Citizen Science: Innovation in Open Science, Society and Policy
Citizen Science: Innovation in Open Science, Society and Policy identifies and explains the role of citizen science within innovation in science and society, and as a vibrant and productive science-policy interface. The scope of this volume is global, geared towards identifying solutions and lessons to be applied across science, practice and policy. The chapters consider the role of citizen science in the context of the wider agenda of open science and open innovation, and discusses progress towards responsible research and innovation, two of the most critical aspects of science today.
An Index to Quantify an Individual's Scientific Leadership
The h-index has gained wide acceptance as a bibliometric indicator of individual scientific achievement. In this paper, J. E. Hirsch proposes an alternative to replacing the h-index with a better index, the h-alpha-index, to address at least some of its deficiencies.
Inequality in Knowledge Production: The Integration of Academic Infrastructure by Big Publishers
The implications of a simultaneous redirection of the big publishers' business strategy towards open access business models and the acquisition of scholarly infrastructure utilizing the conceptual framework of rent-seeking theory.
The Scientific Prize Network Predicts Who Pushes the Boundaries of Science
Using comprehensive new data on prizes and prizewinners worldwide and across disciplines, this study examines the growth dynamics and interlocking relationships found in the worldwide scientific prize network.
Gender and International Diversity Improves Equity in Peer Review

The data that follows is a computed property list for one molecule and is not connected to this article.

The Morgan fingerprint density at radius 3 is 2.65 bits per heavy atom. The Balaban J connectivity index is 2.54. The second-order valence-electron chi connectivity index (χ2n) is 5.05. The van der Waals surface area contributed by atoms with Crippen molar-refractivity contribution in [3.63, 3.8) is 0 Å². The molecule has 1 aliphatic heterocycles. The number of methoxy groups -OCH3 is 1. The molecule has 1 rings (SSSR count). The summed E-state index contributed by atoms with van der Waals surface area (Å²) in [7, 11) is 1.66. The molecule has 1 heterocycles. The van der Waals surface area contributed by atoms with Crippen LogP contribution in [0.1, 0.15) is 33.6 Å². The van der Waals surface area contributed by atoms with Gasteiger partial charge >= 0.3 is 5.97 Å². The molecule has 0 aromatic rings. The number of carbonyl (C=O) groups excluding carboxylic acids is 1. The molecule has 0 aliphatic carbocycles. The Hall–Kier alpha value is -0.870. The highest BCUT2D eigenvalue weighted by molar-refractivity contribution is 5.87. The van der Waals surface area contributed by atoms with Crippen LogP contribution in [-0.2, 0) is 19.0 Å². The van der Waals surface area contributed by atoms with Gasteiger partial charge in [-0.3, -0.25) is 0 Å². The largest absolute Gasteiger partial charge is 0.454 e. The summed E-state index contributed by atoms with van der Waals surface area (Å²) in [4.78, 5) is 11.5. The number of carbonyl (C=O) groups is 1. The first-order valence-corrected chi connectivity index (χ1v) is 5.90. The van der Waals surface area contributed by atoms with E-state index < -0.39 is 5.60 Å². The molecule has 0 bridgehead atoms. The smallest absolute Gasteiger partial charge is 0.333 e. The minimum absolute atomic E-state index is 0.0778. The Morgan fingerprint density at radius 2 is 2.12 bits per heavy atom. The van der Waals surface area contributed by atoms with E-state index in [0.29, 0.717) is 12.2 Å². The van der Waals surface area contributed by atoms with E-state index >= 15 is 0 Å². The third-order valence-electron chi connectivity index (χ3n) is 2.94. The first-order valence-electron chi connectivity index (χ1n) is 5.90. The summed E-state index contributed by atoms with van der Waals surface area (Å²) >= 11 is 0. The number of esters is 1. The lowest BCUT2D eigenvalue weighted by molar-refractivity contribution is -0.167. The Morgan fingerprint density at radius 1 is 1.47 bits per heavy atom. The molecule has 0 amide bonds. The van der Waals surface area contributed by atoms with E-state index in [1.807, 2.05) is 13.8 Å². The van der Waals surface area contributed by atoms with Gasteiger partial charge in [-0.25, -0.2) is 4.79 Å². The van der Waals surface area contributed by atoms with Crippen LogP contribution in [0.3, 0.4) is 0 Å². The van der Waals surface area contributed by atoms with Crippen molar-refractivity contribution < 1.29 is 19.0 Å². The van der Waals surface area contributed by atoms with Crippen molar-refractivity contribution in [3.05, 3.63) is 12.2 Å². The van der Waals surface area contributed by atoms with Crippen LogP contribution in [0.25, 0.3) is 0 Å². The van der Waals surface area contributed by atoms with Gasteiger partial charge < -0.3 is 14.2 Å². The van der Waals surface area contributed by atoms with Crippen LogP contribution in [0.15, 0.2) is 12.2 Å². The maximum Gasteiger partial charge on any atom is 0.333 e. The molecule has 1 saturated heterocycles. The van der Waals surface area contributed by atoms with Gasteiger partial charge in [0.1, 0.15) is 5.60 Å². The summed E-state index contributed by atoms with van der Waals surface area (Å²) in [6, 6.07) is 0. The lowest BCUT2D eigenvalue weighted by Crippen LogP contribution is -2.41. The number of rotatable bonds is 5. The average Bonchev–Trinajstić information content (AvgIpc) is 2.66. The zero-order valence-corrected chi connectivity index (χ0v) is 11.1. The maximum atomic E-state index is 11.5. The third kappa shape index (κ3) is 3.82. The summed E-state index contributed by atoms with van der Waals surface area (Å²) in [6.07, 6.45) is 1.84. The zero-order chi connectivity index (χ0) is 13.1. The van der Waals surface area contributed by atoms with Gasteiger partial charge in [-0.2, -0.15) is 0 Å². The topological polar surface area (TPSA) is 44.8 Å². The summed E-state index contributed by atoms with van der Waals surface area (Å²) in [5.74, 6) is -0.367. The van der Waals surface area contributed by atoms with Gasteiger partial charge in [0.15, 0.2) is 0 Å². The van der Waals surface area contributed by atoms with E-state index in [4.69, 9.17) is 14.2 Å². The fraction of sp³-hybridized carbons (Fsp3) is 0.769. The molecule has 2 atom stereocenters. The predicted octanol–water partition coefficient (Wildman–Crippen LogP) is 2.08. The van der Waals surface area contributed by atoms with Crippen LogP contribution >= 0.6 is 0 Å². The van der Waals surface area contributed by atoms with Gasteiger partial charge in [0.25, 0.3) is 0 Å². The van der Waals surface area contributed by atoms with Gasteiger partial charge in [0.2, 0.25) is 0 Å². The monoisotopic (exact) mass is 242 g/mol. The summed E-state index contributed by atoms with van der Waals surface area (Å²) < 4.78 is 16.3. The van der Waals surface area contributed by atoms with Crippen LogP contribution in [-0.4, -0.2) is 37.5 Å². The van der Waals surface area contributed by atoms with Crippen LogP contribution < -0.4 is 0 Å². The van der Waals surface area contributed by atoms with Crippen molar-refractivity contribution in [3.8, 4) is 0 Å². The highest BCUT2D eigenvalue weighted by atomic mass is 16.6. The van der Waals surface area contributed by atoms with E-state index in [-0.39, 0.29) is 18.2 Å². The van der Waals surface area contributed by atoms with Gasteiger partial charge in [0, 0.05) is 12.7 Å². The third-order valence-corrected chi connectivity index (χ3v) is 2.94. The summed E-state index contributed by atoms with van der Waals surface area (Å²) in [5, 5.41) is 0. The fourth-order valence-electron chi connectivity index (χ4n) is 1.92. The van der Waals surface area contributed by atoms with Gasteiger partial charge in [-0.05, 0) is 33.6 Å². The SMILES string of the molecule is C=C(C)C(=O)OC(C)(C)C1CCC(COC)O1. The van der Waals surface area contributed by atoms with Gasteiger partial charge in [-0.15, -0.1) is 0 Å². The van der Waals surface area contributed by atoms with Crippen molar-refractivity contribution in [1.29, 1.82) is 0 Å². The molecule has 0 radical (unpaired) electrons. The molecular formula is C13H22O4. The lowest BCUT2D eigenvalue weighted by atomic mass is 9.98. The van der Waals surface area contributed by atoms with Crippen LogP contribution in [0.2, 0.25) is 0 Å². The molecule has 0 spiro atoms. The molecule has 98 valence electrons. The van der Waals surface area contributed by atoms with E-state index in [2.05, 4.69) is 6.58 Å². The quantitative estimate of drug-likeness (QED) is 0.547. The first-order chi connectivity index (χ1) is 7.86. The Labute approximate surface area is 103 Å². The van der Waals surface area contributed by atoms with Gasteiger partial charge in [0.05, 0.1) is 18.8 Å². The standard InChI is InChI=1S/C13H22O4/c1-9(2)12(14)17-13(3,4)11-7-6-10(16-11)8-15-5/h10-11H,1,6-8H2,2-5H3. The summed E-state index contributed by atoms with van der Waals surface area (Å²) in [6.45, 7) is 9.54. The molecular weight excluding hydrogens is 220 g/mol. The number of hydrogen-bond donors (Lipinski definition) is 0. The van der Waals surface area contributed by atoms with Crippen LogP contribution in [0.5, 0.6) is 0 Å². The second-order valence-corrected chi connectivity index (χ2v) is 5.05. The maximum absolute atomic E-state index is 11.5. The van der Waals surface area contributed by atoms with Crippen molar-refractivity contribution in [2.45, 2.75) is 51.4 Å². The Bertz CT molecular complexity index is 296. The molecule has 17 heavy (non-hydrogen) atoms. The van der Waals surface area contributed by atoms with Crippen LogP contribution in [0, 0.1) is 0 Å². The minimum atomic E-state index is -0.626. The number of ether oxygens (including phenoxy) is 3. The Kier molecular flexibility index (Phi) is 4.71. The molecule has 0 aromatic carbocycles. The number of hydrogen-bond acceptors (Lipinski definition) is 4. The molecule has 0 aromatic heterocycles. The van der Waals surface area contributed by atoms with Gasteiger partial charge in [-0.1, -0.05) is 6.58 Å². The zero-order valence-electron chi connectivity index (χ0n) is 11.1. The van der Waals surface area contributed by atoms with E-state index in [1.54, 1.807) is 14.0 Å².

The acceptance rate for eLife manuscripts with male last authors was significantly higher than for female last authors, and this gender inequity was greatest when the team of reviewers was all male; mixed-gender gatekeeper teams lead to more equitable peer review outcomes.
Data Sharing in PLOS ONE: An Analysis of Data Availability Statements
Only about 20% of statements indicate that data are deposited in a repository, which the PLOS policy states is the preferred method. More commonly, authors state that their data are in the paper itself or in the supplemental information, though it is unclear whether these data meet the level of sharing required in the PLOS policy.
The Global State of Peer Review is one of the largest ever studies into the practice of scholarly peer review around the world focusing on four questions: 1. Who is doing the review? 2. How efficient is the peer review process? 3. What do we know about peer review quality? 4. What does the future hold?
Where Do the Numbers Published in Scientific Articles Come From?
Study attempts to reproduce values reported in 35 articles published in the journal Cognition revealed analysis pipelines peppered with errors. Elements of a reproducible workflow that may help to mitigate these problems in future research are outlined.
Many efforts are underway to promote data sharing in psychology, however it is currently unclear if the in-principle benefits of data availability are being realized in practice. In a recent study, we found that a mandatory open data policy introduced at the journal Cognition led to a substantial increase in available data, but a considerable portion of this data was not reusable. For data to be reusable, it needs to be clearly structured and well-documented. Open data alone will not be enough to achieve the benefits envisioned by proponents of data sharing.
Practical Tools and Strategies for Researchers to Increase Replicability
This publication provides an overview of some practical tools and strategies that researchers can implement in their own workflow to increase replicability and the overall quality of psychology research.
We present an agent-based model of paper publication and consumption that allows to study the effect of two different evaluation mechanisms, peer review and reputation, on the quality of the manuscripts accessed by a scientific community.